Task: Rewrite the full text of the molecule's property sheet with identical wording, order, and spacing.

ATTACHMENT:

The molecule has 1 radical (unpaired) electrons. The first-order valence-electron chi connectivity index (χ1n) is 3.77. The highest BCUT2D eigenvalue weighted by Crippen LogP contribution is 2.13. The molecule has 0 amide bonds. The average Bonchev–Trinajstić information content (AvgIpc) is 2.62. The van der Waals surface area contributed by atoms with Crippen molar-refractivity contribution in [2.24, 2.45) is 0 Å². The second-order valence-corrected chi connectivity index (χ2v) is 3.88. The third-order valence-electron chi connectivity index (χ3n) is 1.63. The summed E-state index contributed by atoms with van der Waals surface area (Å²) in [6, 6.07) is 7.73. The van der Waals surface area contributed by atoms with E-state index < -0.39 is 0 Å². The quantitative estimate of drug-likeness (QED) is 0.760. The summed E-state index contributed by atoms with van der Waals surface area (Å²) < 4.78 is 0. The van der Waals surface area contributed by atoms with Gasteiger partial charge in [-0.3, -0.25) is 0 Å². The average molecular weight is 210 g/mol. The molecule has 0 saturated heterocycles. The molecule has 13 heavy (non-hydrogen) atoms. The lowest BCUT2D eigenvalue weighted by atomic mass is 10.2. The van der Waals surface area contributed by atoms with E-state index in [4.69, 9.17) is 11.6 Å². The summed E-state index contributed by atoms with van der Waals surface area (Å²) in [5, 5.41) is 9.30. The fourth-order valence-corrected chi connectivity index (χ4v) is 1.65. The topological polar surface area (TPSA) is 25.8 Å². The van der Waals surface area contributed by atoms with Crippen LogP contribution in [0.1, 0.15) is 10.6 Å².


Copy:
The molecule has 1 radical (unpaired) electrons. The first-order valence-electron chi connectivity index (χ1n) is 3.77. The highest BCUT2D eigenvalue weighted by Crippen LogP contribution is 2.13. The molecule has 0 amide bonds. The average Bonchev–Trinajstić information content (AvgIpc) is 2.62. The van der Waals surface area contributed by atoms with Crippen molar-refractivity contribution in [2.24, 2.45) is 0 Å². The second-order valence-corrected chi connectivity index (χ2v) is 3.88. The third-order valence-electron chi connectivity index (χ3n) is 1.63. The summed E-state index contributed by atoms with van der Waals surface area (Å²) in [6, 6.07) is 7.73. The van der Waals surface area contributed by atoms with E-state index < -0.39 is 0 Å². The quantitative estimate of drug-likeness (QED) is 0.760. The summed E-state index contributed by atoms with van der Waals surface area (Å²) < 4.78 is 0. The van der Waals surface area contributed by atoms with Gasteiger partial charge in [-0.3, -0.25) is 0 Å². The average molecular weight is 210 g/mol. The molecule has 0 saturated heterocycles. The molecule has 13 heavy (non-hydrogen) atoms. The lowest BCUT2D eigenvalue weighted by atomic mass is 10.2. The van der Waals surface area contributed by atoms with E-state index in [4.69, 9.17) is 11.6 Å². The summed E-state index contributed by atoms with van der Waals surface area (Å²) in [5, 5.41) is 9.30. The fourth-order valence-corrected chi connectivity index (χ4v) is 1.65. The topological polar surface area (TPSA) is 25.8 Å². The van der Waals surface area contributed by atoms with Crippen LogP contribution in [0.1, 0.15) is 10.6 Å².